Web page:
By samzenpus from Slashdot's water-dissolving-and-water-removing department
Hugh Pickens DOT Com writes "Mames McWilliams writes in the NYT that with California experiencing one of its worst droughts on record, attention has naturally focused on the water required to grow popular foods such as walnuts, broccoli, lettuce, tomatoes, strawberries, almonds and grapes. 'Who knew, for example, that it took 5.4 gallons to produce a head of broccoli, or 3.3 gallons to grow a single tomato? This information about the water footprint of food products — that is, the amount of water required to produce them — is important to understand, especially for a state that dedicates about 80 percent of its water to agriculture.' But for those truly interested in lowering their water footprint, those numbers pale next to the water required to fatten livestock. Beef turns out to have an overall water footprint of roughly four million gallons per ton produced (PDF). By contrast, the water footprint for "sugar crops" like sugar beets is about 52,000 gallons per ton; for vegetables it's 85,000 gallons per ton; and for starchy roots it's about 102,200 gallons per ton.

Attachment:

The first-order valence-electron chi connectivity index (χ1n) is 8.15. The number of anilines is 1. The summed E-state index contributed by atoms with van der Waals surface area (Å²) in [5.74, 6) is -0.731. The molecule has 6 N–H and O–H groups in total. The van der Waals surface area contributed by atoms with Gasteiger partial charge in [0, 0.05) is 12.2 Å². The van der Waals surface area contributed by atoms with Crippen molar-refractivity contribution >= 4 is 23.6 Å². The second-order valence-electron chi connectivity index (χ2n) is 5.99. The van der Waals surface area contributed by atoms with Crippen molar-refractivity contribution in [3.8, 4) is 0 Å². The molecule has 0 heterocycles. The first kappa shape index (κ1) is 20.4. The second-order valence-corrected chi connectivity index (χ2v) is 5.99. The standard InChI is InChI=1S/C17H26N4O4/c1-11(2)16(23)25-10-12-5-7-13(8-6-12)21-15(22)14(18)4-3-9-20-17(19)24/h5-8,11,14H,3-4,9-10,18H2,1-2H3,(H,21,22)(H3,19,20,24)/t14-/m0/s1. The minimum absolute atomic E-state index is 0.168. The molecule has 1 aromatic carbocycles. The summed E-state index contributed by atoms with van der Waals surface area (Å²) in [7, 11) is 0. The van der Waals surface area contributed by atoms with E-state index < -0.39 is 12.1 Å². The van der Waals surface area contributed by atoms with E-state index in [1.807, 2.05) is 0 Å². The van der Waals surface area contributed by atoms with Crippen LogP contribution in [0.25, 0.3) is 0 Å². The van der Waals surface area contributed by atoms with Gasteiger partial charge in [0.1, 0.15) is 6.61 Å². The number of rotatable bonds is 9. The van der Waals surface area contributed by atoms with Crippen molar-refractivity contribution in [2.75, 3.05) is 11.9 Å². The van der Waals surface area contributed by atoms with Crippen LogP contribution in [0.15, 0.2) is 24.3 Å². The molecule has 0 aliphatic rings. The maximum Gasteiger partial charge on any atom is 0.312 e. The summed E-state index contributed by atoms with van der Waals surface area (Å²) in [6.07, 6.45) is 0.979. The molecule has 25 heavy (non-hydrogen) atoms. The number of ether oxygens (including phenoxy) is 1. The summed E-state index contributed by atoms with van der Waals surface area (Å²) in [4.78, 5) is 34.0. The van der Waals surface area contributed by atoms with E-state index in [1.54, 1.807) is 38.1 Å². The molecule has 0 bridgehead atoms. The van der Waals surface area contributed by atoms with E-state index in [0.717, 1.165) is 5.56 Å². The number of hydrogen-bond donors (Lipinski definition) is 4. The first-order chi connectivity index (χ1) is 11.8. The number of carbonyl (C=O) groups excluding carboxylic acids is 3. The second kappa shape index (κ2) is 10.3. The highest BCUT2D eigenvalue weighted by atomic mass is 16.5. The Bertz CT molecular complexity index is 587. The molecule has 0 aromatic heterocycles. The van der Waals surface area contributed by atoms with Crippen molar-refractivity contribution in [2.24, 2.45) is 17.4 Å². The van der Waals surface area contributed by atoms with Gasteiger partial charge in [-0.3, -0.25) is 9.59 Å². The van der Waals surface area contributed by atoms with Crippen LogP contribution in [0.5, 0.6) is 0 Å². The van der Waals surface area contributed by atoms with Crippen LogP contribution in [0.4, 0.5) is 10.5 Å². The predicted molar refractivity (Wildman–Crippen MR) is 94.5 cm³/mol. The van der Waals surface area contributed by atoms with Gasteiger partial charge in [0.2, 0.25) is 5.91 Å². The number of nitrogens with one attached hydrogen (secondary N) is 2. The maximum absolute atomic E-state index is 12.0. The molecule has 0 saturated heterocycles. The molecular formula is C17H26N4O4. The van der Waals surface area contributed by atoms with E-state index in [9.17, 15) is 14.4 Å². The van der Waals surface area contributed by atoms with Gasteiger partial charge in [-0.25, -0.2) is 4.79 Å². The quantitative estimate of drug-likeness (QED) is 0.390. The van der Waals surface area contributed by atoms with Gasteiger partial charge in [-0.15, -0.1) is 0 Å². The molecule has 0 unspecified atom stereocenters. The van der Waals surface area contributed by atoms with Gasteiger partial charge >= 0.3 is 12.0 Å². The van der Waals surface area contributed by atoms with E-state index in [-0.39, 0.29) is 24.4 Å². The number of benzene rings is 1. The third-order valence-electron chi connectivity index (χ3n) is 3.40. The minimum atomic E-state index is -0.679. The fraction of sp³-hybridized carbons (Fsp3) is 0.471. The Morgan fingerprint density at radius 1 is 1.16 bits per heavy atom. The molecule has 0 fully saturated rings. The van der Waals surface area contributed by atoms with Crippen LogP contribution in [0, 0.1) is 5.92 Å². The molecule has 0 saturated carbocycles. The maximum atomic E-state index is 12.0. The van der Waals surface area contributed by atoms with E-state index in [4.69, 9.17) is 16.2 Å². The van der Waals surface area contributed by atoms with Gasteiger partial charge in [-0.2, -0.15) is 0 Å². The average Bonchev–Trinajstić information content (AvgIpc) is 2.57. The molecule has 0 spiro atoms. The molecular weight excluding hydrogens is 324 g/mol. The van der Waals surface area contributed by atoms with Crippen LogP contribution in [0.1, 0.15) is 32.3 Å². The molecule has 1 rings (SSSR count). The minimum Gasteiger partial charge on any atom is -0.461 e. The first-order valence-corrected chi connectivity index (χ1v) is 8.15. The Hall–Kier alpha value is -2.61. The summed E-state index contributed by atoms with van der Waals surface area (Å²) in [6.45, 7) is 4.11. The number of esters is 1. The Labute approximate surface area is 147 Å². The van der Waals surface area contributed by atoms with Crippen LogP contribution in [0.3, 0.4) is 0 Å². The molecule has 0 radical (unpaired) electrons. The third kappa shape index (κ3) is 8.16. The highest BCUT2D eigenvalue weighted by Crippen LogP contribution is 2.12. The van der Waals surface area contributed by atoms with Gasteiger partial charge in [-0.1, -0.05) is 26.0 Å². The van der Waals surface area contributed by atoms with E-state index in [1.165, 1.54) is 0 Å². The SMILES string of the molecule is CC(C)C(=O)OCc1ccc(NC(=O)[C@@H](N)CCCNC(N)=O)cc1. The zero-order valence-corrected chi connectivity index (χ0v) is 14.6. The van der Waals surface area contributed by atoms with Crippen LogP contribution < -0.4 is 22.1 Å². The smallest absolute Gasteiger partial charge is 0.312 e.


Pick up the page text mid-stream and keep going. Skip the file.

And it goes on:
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By timothy from Slashdot's at-what-margin-do-you-pivot? department
There's been some positive news in the last year (and the last few) for American cellphone customers: certainly there's more visible competition for their business among the largest players in the market. Nonetheless, the Wall Street Journal reports that while more competition may translate into some more attractive service bundles, flexibility in phone options, or smoother customer service, it doesn't actually mean that the customers are on average reaping one of the benefits that competition might be expected to provide: lower price. Instead, the bills for customers on the major wireless providers have actually gone up
, if not dramatically, in recent months — which means U.S. cell service remains much more expensive than it is in many other countries. The article could stand a sidebar on MVNOs
and other low-cost options, though -- I switched to one of these from AT&T, and now pay just under $40 for one version of the new normal of unlimited talk and text, plus quite limited (1GB) data, but still using AT&T towers. Has your own cost to talk gone up or down?Read Replies (0)